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Author Topic: Buffering Capacity and pH of wood species  (Read 3986 times)

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Offline Forester Frank

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Buffering Capacity and pH of wood species
« on: November 13, 2000, 02:04:10 PM »
Need Help.

Need a table or reference for buffering capacities and pH values of various tree species.

If anyone can help I would appreciate it. Thanks.

Forester Frank
Forester Frank

Offline Ron Scott

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Re: Buffering Capacity and pH of wood species
« Reply #1 on: November 13, 2000, 04:23:19 PM »
Frank,
Try the USDA-Forest Service Forest Products Lab in Madison Wisconsin. Their Wood Technology Unit may have such info.
~Ron

Offline Forester Frank

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Re: Buffering Capacity and pH of wood species
« Reply #2 on: November 14, 2000, 03:28:53 AM »
Thanks Ron. I'll give that a try.
Forester Frank

Offline Gordon

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Re: Buffering Capacity and pH of wood species
« Reply #3 on: December 23, 2000, 08:34:45 PM »
What tree has the best overall buffering capacity?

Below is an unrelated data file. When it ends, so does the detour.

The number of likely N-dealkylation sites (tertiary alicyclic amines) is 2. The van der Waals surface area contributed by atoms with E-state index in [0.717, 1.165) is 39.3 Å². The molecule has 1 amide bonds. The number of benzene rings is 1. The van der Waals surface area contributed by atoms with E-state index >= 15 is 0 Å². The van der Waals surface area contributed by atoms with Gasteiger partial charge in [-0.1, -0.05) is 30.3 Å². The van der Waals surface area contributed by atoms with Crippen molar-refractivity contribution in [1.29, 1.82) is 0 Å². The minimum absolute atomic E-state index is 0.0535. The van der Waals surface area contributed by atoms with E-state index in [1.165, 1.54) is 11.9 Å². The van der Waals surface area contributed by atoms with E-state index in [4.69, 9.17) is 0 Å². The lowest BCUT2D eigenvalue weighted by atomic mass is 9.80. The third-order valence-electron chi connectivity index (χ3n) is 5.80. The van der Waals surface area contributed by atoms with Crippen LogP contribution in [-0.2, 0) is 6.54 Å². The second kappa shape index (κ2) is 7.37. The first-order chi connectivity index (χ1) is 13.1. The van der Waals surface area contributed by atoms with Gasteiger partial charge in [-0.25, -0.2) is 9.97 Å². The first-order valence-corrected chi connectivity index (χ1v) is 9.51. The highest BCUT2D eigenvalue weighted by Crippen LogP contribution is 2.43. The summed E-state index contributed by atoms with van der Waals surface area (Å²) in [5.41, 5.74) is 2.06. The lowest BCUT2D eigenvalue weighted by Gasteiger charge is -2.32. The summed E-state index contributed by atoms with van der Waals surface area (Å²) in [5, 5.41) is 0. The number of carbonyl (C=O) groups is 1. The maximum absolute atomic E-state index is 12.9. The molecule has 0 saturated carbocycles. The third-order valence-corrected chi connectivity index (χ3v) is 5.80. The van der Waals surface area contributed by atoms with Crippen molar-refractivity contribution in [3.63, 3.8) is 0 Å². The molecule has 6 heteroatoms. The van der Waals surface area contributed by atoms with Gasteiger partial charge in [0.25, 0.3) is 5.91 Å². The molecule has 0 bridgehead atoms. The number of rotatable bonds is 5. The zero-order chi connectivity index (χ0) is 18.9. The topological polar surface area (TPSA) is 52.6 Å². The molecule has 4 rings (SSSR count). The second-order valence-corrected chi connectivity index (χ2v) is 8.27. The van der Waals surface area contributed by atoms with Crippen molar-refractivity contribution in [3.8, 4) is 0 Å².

Thanks
Gordon

Offline Gordon

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Re: Buffering Capacity and pH of wood species
« Reply #4 on: April 03, 2002, 04:47:15 PM »
Here is some buffering being done close to my house. Well it's the next state over.

http://www.naturalresources.umd.edu/Forest_Water.html#biosolids

Just page down some and there are links on the right handside of the page. I thought it was some interesting reading and added it to the Link Directory. That is if they let it in. ;D

Here is another link along the same lines.

http://www.unl.edu/nac/afnotes/spec-3/

Gordon

Offline L. Wakefield

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Re: Buffering Capacity and pH of wood species
« Reply #5 on: April 03, 2002, 04:59:30 PM »
   Excellent reference. Are you interested in the buffering capability of the entire plant in the living state- or for some reason interested in how wood fiber interacts with, say acid rain if exposed to this?

  The question reminds me of watching my maple trees in WV in the rain. Sometimes the rainwater as it ran down the trees would look a bit 'foamy' as it pooled in uneven dips in the bark. I wondered about acid rain at that time, especially as the rainwater tasted somewhat acid to me. It's hard to tell if it's run down your face first, as contact with skin or sweat may change things. But I had wondered if I was seeing some type of reaction in progress.

  I suspect any buffering with the living tree in situ would involve the soil biohabitat at a very essential level.  lw

L. Wakefield, owner and operator of the beastly truck Heretik, that refuses to stay between the lines when parking


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